I’ve lost count of all the times I tried reading the Dark Tower series and got stuck in this book. If I wasn’t on a journey now to (re)read every Stephen King book — a journey perhaps as daunting as Roland’s trek to the Dark Tower — I might have given up again. But this time I made it to the end. Hallelujah.
Why did I struggle? I liked the book okay. Didn’t love it. King is always an entertaining storyteller, and a lot happens so the book is never boring. But every scene felt like it was stretched to the breaking point — they just went on and on and on. I suspect that with this book King decided to turn the Dark Tower into his magnum opus come hell or high water, and he started throwing everything at the wall hoping it would stick. (Apparently, he suffered from George RR Martin syndrome long before Martin himself did.)
I’ve heard this book described as a “bridge book,” and supposedly The Waste Lands is better, so onward and upward I go… to the Dark Tower.
I have to be in a certain mood to read Kurt Vonnegut: the mood for silly profundity. So whenever that mood strikes, I read him in big gulps before it goes away again. Luckily, his books are never long or needlessly complex. This is a compliment. I’m always amazed, when I’m reading Vonnegut, at how effortless his books go down and how smoothly they seem put together. His narrators jump back and forth in time, they interrupt their stories with seemingly random asides and drawings, minor characters pop up, disappear, and reappear again; in short, Vonnegut does what any writing teacher would tell you NOT to do and somehow makes it work. Gloriously so.
Vonnegut’s books have a logic all their own, an infectious kind of madness. They’re all the same in this regard. Read one Vonnegut and you’ve read them all. This, too, is a compliment. Book after book, he offers a sustained vision of life as being both beautiful and absurd. So what can I say about Mother Night that I haven’t already said about, say, Breakfast of Champions or Slaughterhouse Five? Just read it. For a Vonnegut newbie, this is as good a place to start as any. For a Vonnegut convert, this one ranks among his best and shouldn’t be missed.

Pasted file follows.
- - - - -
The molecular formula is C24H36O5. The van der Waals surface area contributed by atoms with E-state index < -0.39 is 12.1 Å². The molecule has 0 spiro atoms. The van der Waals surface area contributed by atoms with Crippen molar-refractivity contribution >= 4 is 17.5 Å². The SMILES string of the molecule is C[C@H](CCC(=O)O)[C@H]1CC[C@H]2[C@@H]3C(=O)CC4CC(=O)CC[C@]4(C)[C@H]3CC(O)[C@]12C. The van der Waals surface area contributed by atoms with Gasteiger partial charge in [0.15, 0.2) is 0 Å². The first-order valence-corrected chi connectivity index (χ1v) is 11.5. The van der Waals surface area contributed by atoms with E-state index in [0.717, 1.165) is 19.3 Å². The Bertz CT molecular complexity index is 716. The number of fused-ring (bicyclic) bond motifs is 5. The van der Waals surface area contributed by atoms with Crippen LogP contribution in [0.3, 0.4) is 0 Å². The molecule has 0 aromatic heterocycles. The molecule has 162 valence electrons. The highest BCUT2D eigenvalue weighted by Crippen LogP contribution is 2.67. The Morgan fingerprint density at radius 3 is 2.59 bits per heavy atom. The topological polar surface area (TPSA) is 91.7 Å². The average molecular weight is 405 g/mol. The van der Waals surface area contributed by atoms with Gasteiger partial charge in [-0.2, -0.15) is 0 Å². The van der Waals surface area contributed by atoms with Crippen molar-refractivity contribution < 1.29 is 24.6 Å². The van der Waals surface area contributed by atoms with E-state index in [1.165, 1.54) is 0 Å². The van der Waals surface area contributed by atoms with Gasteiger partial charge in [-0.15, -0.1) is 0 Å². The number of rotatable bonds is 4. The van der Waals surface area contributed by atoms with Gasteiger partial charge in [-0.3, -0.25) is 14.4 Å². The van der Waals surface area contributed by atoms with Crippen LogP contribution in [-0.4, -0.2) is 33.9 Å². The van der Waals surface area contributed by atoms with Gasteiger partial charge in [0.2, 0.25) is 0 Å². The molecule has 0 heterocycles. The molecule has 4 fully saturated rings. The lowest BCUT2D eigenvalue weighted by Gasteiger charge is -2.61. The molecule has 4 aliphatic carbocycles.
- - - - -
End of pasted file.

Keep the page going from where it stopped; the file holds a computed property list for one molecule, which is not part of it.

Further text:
This book started off with a big bang (wink wink): it talked about the history of man’s fascination with extraterrestrial life, moving from the ancient Greeks and Romans to the more wonky area of ufology. But once SETI comes into play, things start to drag. A history of man’s search for ET isn’t complete without a close look at SETI of course, but the entire middle section of this book is taken up with recapping conferences, funding problems, and internal strife that left me with the feeling that SETI is too small, too conflicted, too underfunded, and has been too unsuccessful to really offer much hope of ever finding alien intelligence. Things pick up again in the last few pages, when the author widens his scope by theorizing about the future and new technologies for making contact. To anyone who finds this interesting, I’d recommend reading Paul Davies’ excellent THE EERIE SILENCE instead. Unless you want to find out how much government funding SETI received in, say, 1979. In that case, read Squeri’s book.